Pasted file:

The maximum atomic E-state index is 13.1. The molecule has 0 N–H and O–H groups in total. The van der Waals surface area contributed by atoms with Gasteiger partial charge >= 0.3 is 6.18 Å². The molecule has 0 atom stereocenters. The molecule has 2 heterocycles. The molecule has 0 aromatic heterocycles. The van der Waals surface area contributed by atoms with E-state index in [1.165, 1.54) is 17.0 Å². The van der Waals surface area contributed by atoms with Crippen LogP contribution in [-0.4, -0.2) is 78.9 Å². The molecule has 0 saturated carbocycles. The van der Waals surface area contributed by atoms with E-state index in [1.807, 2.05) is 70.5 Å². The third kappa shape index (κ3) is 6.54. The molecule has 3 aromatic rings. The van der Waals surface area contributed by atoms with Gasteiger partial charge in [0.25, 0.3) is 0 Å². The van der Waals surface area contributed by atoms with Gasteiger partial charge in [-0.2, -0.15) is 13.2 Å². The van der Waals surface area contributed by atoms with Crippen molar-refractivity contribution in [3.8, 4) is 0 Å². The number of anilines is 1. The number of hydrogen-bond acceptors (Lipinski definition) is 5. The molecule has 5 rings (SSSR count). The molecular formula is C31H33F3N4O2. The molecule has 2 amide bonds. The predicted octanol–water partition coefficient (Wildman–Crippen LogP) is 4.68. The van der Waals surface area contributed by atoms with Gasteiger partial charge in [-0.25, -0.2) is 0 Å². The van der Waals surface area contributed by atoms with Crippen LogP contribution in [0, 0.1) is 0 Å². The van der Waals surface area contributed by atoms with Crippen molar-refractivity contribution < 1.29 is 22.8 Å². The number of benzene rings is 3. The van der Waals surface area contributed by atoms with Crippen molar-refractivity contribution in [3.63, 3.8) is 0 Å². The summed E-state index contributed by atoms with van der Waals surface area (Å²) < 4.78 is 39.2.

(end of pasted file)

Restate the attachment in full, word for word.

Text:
The maximum atomic E-state index is 13.1. The molecule has 0 N–H and O–H groups in total. The van der Waals surface area contributed by atoms with Gasteiger partial charge >= 0.3 is 6.18 Å². The molecule has 0 atom stereocenters. The molecule has 2 heterocycles. The molecule has 0 aromatic heterocycles. The van der Waals surface area contributed by atoms with E-state index in [1.165, 1.54) is 17.0 Å². The van der Waals surface area contributed by atoms with Crippen LogP contribution in [-0.4, -0.2) is 78.9 Å². The molecule has 0 saturated carbocycles. The van der Waals surface area contributed by atoms with E-state index in [1.807, 2.05) is 70.5 Å². The third kappa shape index (κ3) is 6.54. The molecule has 3 aromatic rings. The van der Waals surface area contributed by atoms with Gasteiger partial charge in [0.25, 0.3) is 0 Å². The van der Waals surface area contributed by atoms with Gasteiger partial charge in [-0.2, -0.15) is 13.2 Å². The van der Waals surface area contributed by atoms with Crippen molar-refractivity contribution in [3.8, 4) is 0 Å². The number of anilines is 1. The number of hydrogen-bond acceptors (Lipinski definition) is 5. The molecule has 5 rings (SSSR count). The molecular formula is C31H33F3N4O2. The molecule has 2 amide bonds. The predicted octanol–water partition coefficient (Wildman–Crippen LogP) is 4.68. The van der Waals surface area contributed by atoms with Gasteiger partial charge in [-0.25, -0.2) is 0 Å². The van der Waals surface area contributed by atoms with Crippen LogP contribution in [0, 0.1) is 0 Å². The van der Waals surface area contributed by atoms with Crippen molar-refractivity contribution < 1.29 is 22.8 Å². The number of benzene rings is 3. The van der Waals surface area contributed by atoms with Crippen molar-refractivity contribution in [3.63, 3.8) is 0 Å². The summed E-state index contributed by atoms with van der Waals surface area (Å²) < 4.78 is 39.2.